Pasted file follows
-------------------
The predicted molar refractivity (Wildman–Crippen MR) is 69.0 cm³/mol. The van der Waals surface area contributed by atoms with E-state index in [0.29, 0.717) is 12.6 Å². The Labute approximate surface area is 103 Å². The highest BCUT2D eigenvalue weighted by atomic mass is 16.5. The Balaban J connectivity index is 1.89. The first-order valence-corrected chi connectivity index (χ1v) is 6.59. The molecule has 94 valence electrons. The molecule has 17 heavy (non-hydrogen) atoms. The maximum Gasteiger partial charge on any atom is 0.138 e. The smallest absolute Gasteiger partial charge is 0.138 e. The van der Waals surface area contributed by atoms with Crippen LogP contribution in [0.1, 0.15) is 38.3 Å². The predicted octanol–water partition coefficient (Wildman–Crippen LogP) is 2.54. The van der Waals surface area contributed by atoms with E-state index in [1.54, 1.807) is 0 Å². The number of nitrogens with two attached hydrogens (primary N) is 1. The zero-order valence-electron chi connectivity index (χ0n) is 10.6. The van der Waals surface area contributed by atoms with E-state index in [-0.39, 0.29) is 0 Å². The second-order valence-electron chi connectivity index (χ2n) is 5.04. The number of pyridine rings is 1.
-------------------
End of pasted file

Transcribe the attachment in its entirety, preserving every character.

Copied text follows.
The predicted molar refractivity (Wildman–Crippen MR) is 69.0 cm³/mol. The van der Waals surface area contributed by atoms with E-state index in [0.29, 0.717) is 12.6 Å². The Labute approximate surface area is 103 Å². The highest BCUT2D eigenvalue weighted by atomic mass is 16.5. The Balaban J connectivity index is 1.89. The first-order valence-corrected chi connectivity index (χ1v) is 6.59. The molecule has 94 valence electrons. The molecule has 17 heavy (non-hydrogen) atoms. The maximum Gasteiger partial charge on any atom is 0.138 e. The smallest absolute Gasteiger partial charge is 0.138 e. The van der Waals surface area contributed by atoms with Crippen LogP contribution in [0.1, 0.15) is 38.3 Å². The predicted octanol–water partition coefficient (Wildman–Crippen LogP) is 2.54. The van der Waals surface area contributed by atoms with E-state index in [1.54, 1.807) is 0 Å². The number of nitrogens with two attached hydrogens (primary N) is 1. The zero-order valence-electron chi connectivity index (χ0n) is 10.6. The van der Waals surface area contributed by atoms with E-state index in [-0.39, 0.29) is 0 Å². The second-order valence-electron chi connectivity index (χ2n) is 5.04. The number of pyridine rings is 1.